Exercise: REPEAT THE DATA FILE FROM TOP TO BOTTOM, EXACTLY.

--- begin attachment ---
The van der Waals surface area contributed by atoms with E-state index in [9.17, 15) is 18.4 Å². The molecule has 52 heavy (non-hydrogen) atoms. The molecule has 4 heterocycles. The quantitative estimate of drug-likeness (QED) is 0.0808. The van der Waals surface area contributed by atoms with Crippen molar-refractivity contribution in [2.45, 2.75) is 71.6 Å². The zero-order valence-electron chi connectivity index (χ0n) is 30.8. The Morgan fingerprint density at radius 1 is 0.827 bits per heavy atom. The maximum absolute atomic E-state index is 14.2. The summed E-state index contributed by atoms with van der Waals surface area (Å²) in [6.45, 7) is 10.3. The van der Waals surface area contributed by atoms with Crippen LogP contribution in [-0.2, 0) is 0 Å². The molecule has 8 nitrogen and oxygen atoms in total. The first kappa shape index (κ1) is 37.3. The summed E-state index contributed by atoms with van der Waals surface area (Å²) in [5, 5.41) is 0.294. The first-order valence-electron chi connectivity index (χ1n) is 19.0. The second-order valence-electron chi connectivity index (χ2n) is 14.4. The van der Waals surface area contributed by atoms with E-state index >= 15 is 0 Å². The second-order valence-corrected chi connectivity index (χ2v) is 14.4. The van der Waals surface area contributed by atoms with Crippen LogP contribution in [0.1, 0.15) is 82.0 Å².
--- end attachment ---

The van der Waals surface area contributed by atoms with E-state index in [9.17, 15) is 18.4 Å². The molecule has 52 heavy (non-hydrogen) atoms. The molecule has 4 heterocycles. The quantitative estimate of drug-likeness (QED) is 0.0808. The van der Waals surface area contributed by atoms with Crippen molar-refractivity contribution in [2.45, 2.75) is 71.6 Å². The zero-order valence-electron chi connectivity index (χ0n) is 30.8. The Morgan fingerprint density at radius 1 is 0.827 bits per heavy atom. The maximum absolute atomic E-state index is 14.2. The summed E-state index contributed by atoms with van der Waals surface area (Å²) in [6.45, 7) is 10.3. The van der Waals surface area contributed by atoms with Crippen LogP contribution in [-0.2, 0) is 0 Å². The molecule has 8 nitrogen and oxygen atoms in total. The first kappa shape index (κ1) is 37.3. The summed E-state index contributed by atoms with van der Waals surface area (Å²) in [5, 5.41) is 0.294. The first-order valence-electron chi connectivity index (χ1n) is 19.0. The second-order valence-electron chi connectivity index (χ2n) is 14.4. The van der Waals surface area contributed by atoms with E-state index >= 15 is 0 Å². The second-order valence-corrected chi connectivity index (χ2v) is 14.4. The van der Waals surface area contributed by atoms with Crippen LogP contribution in [0.1, 0.15) is 82.0 Å².